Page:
The proliferation of mobility business during the COVID-19 pandemic in South Africa
Mengnjo Tardzenyuy Thomas
Tardzenyuy Thomas, Mengnjo. 2021. The proliferation of mobility business during the COVID-19 pandemic in South Africa. MoLab Inventory of Mobilities and Socioeconomic Changes. Department ‘Anthropology of Economic Experimentation’. Halle/Saale: Max Planck Institute for Social Anthropology.
Download via DOI: https://doi.org/10.48509/molab.6667
On March 5 2020, the first case of COVID-19 was recorded in South Africa from a male patient who had just returned from Italy. By October 30, there were 725,452 total confirmed cases and 19, 276 deaths, the highest in Africa. South Africa’s response to contain the spread of this virus has been drastic. On March 15, President Cyril Ramaphosa declared a national state of disaster, which was immediately followed by international travel bans on foreign nationals from high-risk countries, such as Italy, Iran, South Korea, Germany, the United States, the United Kingdom and China. South African citizens were advised to refrain from all forms of travel to or through identified high-risk countries. Travelers from medium-risk countries — such as Portugal, Hong Kong and Singapore — were also required to undergo high-intensity screening. Shortly after, the president declared a 21-day national lockdown. This lockdown was characterized by immobility, as all shops and businesses, except for essential services, were temporally shutdown. This state of affairs paved the way for a re-emergence and proliferation of alternative “mobility businesses,” which made use of digital applications.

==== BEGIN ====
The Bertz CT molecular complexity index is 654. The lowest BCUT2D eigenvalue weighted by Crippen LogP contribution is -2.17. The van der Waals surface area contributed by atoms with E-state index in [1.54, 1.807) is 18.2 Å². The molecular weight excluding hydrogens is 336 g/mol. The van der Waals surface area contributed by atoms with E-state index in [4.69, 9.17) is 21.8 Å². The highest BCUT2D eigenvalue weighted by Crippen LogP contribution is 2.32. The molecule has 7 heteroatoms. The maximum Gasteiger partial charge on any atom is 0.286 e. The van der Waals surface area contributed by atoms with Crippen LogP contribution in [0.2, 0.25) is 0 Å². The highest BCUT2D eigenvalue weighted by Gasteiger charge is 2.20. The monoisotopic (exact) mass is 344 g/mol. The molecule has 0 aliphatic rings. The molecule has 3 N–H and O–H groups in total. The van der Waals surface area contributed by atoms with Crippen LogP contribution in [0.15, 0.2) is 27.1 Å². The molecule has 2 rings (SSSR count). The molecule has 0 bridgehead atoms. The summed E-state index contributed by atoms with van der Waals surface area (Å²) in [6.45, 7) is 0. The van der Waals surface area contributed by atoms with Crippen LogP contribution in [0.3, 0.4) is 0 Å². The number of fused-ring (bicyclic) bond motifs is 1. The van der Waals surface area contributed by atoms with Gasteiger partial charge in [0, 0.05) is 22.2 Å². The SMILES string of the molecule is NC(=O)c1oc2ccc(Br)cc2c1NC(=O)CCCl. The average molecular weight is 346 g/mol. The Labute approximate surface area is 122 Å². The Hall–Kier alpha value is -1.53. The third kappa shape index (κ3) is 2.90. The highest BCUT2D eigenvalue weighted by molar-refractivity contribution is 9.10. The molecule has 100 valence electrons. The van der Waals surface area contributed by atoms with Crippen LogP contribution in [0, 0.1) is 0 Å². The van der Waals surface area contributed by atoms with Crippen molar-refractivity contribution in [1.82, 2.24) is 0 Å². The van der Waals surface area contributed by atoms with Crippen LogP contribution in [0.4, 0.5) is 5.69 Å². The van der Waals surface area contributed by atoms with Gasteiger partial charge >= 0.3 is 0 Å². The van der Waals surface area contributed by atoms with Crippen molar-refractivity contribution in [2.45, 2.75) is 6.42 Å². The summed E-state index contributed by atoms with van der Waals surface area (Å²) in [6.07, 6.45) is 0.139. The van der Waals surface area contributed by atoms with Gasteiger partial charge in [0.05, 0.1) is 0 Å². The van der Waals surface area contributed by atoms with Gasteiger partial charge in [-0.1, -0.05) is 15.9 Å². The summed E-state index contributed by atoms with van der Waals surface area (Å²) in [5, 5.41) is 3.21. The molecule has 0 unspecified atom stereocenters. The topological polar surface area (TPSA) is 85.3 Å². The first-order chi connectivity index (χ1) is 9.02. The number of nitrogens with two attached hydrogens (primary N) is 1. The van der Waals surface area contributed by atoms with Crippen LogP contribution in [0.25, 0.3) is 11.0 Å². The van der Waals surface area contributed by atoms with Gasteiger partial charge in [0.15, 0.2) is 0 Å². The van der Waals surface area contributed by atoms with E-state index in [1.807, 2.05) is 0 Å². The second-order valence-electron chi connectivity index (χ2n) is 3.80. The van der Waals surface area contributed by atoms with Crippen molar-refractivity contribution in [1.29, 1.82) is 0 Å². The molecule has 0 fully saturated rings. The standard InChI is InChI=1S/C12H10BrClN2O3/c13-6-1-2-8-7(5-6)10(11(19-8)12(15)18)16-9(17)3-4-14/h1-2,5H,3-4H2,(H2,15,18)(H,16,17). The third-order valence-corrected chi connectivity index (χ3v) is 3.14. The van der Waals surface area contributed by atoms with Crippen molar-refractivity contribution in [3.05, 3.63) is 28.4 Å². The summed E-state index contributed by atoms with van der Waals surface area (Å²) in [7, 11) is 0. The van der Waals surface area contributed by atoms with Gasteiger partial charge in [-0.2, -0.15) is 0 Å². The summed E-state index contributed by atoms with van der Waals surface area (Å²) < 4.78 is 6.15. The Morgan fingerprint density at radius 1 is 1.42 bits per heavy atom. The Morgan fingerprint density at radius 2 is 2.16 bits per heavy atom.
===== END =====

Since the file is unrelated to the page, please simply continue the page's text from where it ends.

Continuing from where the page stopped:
The use of Uber for Business as a means of transporting essential services workers: The case of MultiChoice Company
Faced with COVID-19 immobility measures, such as the 21-day lockdown, major South African companies that produce or distribute essential goods and services had to seek other alternative mobility means to facilitate the distribution of their goods and services on one hand, and ease the mobility of their employees to and from work on the other, since mobility via public transport was limited. In addition, most public transport vehicles lacked social distancing measures, and as such, many companies did not want to expose their employees to the dangers of contracting the pandemic.
A typical example here is that of MultiChoice Company, a South African entertainment agency that provides entertainment, news and sporting events to more than 19 million households across 50 countries. In the wake of lockdown, MultiChoice needed a solution to bring their essential employees to work. Television played a vital role during this period in keeping the people informed, educated and entertained, and as such, its services were considered “essential,” which were allowed to operate during lockdown. It was therefore against this backdrop of ensuring a safe and reliable way of transporting its employees that MultiChoice co-created a solution with their workplace forum around the offering of Uber for Business.
Uber for Business is a software application managed by Uber, the American ride-hailing giant that offers vehicles for hire, food delivery, package delivery, couriers and freight transportation. During lockdown, Uber for Business allowed MultiChoice to create an Uber company account, which its employees connected to using their own accounts to request a ride. Rather than paying for the rides from their personal accounts, they were charged to a central business account.
Mark Rayner, the CEO of MultiChoice, explained the underlining the relevance of Uber for Business in his company. “In setting up a commute program, we want to know that the right people are using it and they’re using it to go to the right places and do the right kinds of trips. The tool set that Uber for Business provides is a very competent solution. It gives us a close eye on all the costs and the control we needed to do,” he said.